Siddharth Balachandran, PhD
Office Phone: 215-214-1527
Lab Phone: 215-214-1528
A key component of mammalian immunity against viruses and cancer is a family of cytokines called the interferons (IFNs, so called because they ‘interfere’ with virus replication). The IFNs are classified into two groups, type I and type II. Type I (α/β) IFNs are produced by most cell types in response to viral infection, whereas type II IFN (called IFN-γ) is made by a select subset of immune system cells and is not virus inducible.
Type I IFNs (e.g.IFN-α2) were approved by the Food & Drug Administration (FDA) in 1986 as the first commercial anticancer biotherapeutic, and are currently employed in the treatment of over twenty human cancers. It is thought that the IFNs exert their antitumor effects by modulation and reactivation of the immune response to the tumor and/or by direct tumoricidal activity, but the underlying mechanisms remain poorly described. In the years preceding their approval by the FDA, the IFNs were touted as a potential ‘silver bullet’ cure for many forms of cancer, even making the cover of Time magazine in 1980. Unfortunately, these cytokines have, in recent years, fallen out of favor with many oncologists because of their very unpleasant side-effects. Nevertheless, IFNs continue to be used in the clinic and provide spectacular cures of several highly malignant cancers (such as AIDS-associated lymphomas and metastatic renal cell carcinoma), highlighting their Janus-faced nature.
The primary problem with IFN therapy is that IFN is, of course, also a potent antiviral cytokine and triggers a powerful innate immune response in the patient, whose body responds to systemic therapeutic IFN as it would to an acute viremia. Efforts are currently underway to target IFN delivery to the tumor site (particularly for solid tumors), but an equally compelling avenue of research is to determine the mechanism(s) by which IFNs selectively mediate their cytotoxic effects, and exploit these mechanisms to make IFN a more potent therapeutic (and thereby reduce its effective dose by, hopefully, at least one order of magnitude). Our laboratory is therefore very interested in the molecular processes by which IFNs specifically exert their anti-proliferative effects. We have recently identified novel pathways by which the IFNs induce cell survival and death and are currently elucidating these mechanisms.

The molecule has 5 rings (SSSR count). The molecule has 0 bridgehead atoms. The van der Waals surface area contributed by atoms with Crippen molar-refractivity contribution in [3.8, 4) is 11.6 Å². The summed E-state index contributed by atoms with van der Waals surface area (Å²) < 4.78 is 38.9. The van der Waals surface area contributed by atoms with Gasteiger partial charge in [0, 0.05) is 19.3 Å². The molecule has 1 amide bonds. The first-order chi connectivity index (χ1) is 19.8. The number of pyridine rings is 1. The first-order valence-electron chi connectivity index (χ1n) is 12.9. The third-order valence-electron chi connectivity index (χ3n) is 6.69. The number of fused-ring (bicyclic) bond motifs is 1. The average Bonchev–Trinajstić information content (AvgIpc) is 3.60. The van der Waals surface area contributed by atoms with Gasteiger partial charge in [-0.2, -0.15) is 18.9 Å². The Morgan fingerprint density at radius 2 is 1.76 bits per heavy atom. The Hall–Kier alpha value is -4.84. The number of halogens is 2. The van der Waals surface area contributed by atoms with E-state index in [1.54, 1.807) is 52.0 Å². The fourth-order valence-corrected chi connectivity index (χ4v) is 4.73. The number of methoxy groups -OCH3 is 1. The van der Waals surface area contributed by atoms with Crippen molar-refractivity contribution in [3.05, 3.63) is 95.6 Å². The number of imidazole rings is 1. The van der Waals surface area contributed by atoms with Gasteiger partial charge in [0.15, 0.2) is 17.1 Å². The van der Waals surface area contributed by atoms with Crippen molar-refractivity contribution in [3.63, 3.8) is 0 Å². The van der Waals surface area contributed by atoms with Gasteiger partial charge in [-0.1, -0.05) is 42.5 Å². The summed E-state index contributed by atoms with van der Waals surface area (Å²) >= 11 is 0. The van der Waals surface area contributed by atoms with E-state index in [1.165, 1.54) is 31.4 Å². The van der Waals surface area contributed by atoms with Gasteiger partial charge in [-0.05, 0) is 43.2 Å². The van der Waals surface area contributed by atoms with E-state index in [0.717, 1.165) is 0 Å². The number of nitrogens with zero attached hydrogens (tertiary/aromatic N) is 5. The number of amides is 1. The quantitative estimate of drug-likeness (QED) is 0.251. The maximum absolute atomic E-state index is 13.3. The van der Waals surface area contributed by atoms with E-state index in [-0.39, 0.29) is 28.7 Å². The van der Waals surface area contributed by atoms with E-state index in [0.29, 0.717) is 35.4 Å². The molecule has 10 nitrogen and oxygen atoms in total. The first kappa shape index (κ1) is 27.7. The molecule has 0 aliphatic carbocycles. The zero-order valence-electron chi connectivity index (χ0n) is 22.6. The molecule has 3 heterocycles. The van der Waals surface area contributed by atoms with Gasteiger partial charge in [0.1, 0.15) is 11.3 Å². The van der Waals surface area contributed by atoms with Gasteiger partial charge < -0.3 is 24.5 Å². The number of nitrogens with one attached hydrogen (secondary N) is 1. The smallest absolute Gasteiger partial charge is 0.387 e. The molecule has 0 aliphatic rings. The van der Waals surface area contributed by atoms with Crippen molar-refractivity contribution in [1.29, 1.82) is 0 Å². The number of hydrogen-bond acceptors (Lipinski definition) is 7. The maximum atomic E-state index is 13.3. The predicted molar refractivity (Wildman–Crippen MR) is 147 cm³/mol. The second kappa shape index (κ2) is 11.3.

Another area of research in the laboratory is to understand how type I IFNs and other antiviral genes are induced after virus infection. In a current model, virus replication in the cytosol activates at least three classes of transcription factors to induce primary antiviral genes (including type I IFNs). Of these factors, we are particularly interested in NF-κB, and are currently defining its mechanism of activation and role in antiviral responses.Description of research projects
Fox Chase Programs
- Balachandran S, Beg AA. Defining roles for NF-κB in antivirus responses: revisiting the interferon-β enhanceosome paradigm. PLoS Pathog. 2011;7:e1002165. PubMed
- Irrinki KM, Mallilankaraman K, Thapa RJ, Chandramoorthy HC, Smith FJ, Jog NR, Gandhirajan RK, Kelsen SG, Houser SR, May MJ, Balachandran S, Madesh M. Requirement of FADD, NEMO and BAX/BAK for aberrant mitochondrial function in TNFα-induced necrosis. Mol Cell Biol. 2011;31:3745-58. PubMed
- Thapa RJ, Basagoudanavar S, Nogusa S, Irrinki K, Mallilankaraman K, Slifker MJ, Beg AA, Madesh M, Balachandran S. NF-κB protects cells from interferon-γ-induced RIP1-dependent necroptosis. Mol Cell Biol. 2011;31:2934-46. PubMed
- Basagoudanavar SH, Thapa RJ, Nogusa S, Wang J, Beg AA, Balachandran S. Distinct roles for the NF-kappa B RelA subunit during antiviral innate immune responses. J Virol. 2011;85:2599-610. PubMed
- Wang J, Basagoudanavar SH, Wang X, Hopewell E, Albrecht R, Garcia-Sastre A, Balachandran S, Beg AA. NF-kappa B RelA subunit is crucial for early IFN-beta expression and resistance to RNA virus replication. J Immunol. 2010;185:1720-29. PubMed
- Balachandran S, Thomas E, Barber GN. A FADD-dependent innate immune mechanism in mammalian cells. Nature. 2004;432:401-5. PubMed
- Balachandran S, Barber GN. Defective translational control facilitates vesicular stomatitis virus oncolysis. Cancer Cell. 2004;5:51-65. PubMed
- Balachandran S, Roberts PC, Brown LE, Truong H, Pattnaik AK, Archer DR, Barber GN. Essential role for the dsRNA-dependent protein kinase PKR in innate immunity to viral infection. Immunity. 2000;13:129-41. PubMed
- Balachandran S, Kim CN, Yeh WC, Mak TW, Bhalla K, Barber GN. Activation of the dsRNA-dependent protein kinase, PKR, induces apoptosis through FADD-mediated death signaling. EMBO J. 1998;17:6888-902. PubMed